16. Unacknowledged threats proffered "in a manner of speaking": recognizing workplace bullying as shaming.

    Science.gov (United States)

    Dzurec, Laura Cox; Kennison, Monica; Albataineh, Raya

    2014-07-01

    The purpose of this study was to examine workplace bullying victims' perceptions of what they heard their bully counterparts say through their use of prosody. From a sampling frame of 89 manuscripts referenced in the authors' previous studies, we identified a subset (n = 10) that included quotes regarding bullying victims' perceptions of communication experiences with their bully perpetrators. We used hermeneutics and a recursive metasynthesis to interpret quotes embedded in the manuscripts chosen for this study. Two-thirds of language is expressed nonverbally through prosody or "manner of speaking"-rhythm, stress, intonation, and vocabulary choice. We found that as bullies communicated with their intended victims over time, they used prosody across subtle, linked communications, or boldly and openly in public venues, to establish a context-embedded, one-way communication process of "doublespeak." Bullies' confusing prosodic communication processes served to recontexualize victims' situations and, through mechanisms largely unacknowledged by the victims, to subtly demean their personhood, and to shame them and render them voiceless. This study directs formal attention to the language of workplace bullying. Further study might strengthen opportunities to effectively address and curtail the long-term personal, professional, and organizational injuries deriving from workplace bullying. © 2014 Sigma Theta Tau International.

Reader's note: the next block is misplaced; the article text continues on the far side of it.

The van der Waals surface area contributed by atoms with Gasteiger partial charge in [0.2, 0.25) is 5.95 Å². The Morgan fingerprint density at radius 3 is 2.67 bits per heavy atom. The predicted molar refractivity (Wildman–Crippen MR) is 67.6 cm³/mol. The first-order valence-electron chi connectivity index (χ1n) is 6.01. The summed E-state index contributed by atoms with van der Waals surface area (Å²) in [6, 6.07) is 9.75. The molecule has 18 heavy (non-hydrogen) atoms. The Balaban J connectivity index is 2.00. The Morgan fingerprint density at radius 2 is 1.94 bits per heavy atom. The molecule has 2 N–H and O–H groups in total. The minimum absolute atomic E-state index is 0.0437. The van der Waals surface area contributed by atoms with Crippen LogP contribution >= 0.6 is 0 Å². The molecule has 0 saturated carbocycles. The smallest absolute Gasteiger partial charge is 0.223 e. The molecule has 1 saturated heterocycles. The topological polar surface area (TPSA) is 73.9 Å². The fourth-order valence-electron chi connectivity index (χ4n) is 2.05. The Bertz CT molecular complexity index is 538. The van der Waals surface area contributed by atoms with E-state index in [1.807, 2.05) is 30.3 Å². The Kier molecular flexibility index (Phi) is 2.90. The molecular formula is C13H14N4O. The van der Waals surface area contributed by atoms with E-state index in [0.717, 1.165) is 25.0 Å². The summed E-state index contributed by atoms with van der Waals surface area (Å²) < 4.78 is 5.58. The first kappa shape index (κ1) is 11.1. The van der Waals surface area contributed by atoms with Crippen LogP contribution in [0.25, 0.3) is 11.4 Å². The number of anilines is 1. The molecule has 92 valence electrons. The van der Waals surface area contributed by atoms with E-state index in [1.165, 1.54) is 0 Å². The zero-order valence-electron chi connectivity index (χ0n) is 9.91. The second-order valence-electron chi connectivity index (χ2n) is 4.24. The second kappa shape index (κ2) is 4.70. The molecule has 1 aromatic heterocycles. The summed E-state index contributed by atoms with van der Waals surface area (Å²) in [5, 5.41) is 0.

17. Nuclear size is sensitive to NTF2 protein levels in a manner dependent on Ran binding

    Science.gov (United States)

    Vuković, Lidija D.; Jevtić, Predrag; Zhang, Zhaojie; Stohr, Bradley A.; Levy, Daniel L.

    2016-01-01